Drug Supply – the role of algorithms
A recent Court of Appeal case shed some light on the use of algorithms to measure the likely quantities of drugs supplied by a particular defendant.
The algorithm has been designed by a police officer of the Metropolitan Police Service, in collaboration with an organisation called Forensic Analytics. The police analyse mobile phone data to build a picture that reflects the extent of the drug supply.
The process works in this way:
“The algorithm collates a single list of all of the telephone numbers that appear within a bulk message. This captures the customer base that the drugs line sends adverts to, and accounts for the growth of the customer base over time. As long as the number has appeared within a broadcast list at one point, it is included in the customer base list. Next, the algorithm identifies every 24 hour period [0000-2359] that the customer has initiated [rather than received] a communication with the drugs line. This would indicate that the customer is seeking to purchase drugs. It does not matter whether it is a single communication that day or 50. This will be given the value of 1 [a customer that day]. Only successful calls [in excess of 6 seconds] are included. To account for instances of someone responding to the broadcast message asking to be left alone, anyone who has responded on only one day in a given week is also removed. In addition, the algorithm removes any incoming call with a duration of four seconds or less. This ensures that, should the line be off for the day, the algorithm will not include the unanswered incoming calls for that period. Automated SMS replies are stripped from the calculation. This therefore leaves only those who are in regular communication with the drugs line. Whilst it is an assumption that someone would not request his or her removal from the mailing list multiple times in a week, it is unlikely given the time and cost implication. Furthermore, this volume of customers not accounted for in the equation outweighs this small variance… Finally, the algorithm provides a total of the daily figure of customers across the entire call data period. With this figure, multiplied by the average daily consumption of a crack and heroin user, it is possible to quantify the volume of drugs sold by the line.”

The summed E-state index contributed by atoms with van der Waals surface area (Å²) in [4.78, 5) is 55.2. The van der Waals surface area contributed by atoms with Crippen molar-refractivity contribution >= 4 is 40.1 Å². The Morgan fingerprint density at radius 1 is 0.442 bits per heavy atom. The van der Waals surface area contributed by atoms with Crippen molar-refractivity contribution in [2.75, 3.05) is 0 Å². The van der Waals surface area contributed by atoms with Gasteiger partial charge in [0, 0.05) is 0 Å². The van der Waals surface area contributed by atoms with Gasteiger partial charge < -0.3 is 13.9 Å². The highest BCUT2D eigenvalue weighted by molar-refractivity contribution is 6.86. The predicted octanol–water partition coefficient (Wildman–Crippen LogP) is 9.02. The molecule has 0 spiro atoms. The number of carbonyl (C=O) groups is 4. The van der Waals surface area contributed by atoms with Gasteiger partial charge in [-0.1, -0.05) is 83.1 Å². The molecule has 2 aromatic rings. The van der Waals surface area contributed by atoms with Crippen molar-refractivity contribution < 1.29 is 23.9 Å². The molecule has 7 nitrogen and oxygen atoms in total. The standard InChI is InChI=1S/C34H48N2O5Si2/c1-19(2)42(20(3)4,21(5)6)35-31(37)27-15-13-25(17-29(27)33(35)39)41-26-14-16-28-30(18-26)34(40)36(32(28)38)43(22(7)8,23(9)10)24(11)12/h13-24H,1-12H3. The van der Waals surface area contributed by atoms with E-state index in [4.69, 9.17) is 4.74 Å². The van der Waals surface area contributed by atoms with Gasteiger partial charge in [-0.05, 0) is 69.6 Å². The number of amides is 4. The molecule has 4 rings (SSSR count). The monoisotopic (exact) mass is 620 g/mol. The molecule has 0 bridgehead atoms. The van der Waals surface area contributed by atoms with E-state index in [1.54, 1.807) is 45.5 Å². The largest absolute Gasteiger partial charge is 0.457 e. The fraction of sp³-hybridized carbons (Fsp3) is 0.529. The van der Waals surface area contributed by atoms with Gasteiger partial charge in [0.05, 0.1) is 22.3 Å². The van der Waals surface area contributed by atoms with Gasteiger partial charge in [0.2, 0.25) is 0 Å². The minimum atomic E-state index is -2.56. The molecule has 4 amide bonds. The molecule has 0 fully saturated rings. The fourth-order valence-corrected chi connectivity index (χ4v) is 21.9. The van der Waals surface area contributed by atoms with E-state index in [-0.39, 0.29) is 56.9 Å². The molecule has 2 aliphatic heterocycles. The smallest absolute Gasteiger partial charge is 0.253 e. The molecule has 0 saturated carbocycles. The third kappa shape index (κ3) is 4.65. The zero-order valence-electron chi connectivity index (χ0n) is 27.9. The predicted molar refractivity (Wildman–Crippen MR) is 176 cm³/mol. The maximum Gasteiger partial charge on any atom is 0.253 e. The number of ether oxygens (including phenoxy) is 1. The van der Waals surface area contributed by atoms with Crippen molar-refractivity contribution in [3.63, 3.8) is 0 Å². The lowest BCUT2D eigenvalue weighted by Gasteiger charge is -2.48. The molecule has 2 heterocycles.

The use of the algorithm was challenged by the defence, but the Court of Appeal held:
“In determining that the category 2 threshold was met, the Recorder did not regard himself as hidebound by the algorithm. His sentencing remarks make plain that he treated it only as a guide. He recognised the fact-sensitive nature of the sentencing exercise, putting the results of the algorithm into context. His slip in relation to the number of customers was immaterial. If the applicant had wanted to challenge the assumptions made by the prosecution evidence, he could and should have produced evidence of his own. In our view it was reasonable for the Recorder to consider the results of a cautiously operated algorithm as a fair way of approaching the Guideline.”
We can draw two main conclusions from this:
(1) First, the algorithm can only be one part of the factual matrix used in sentencing, and
(2) Second, the assumptions are open to challenge.
Despite the widespread comments made in relation to this case we do not believe that the use of this algorithm as yet presents any substantial shift so far as a sentencing exercise is concerned. It is also apparent that close scrutiny is yet to be applied to the algorithm, and we can expect further case law on this over the next couple of years.
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Image credit: “Prim Algorithm 5.svg” by Alexander Drichel, Stefan Birkner is licensed under CC BY-SA 3.0.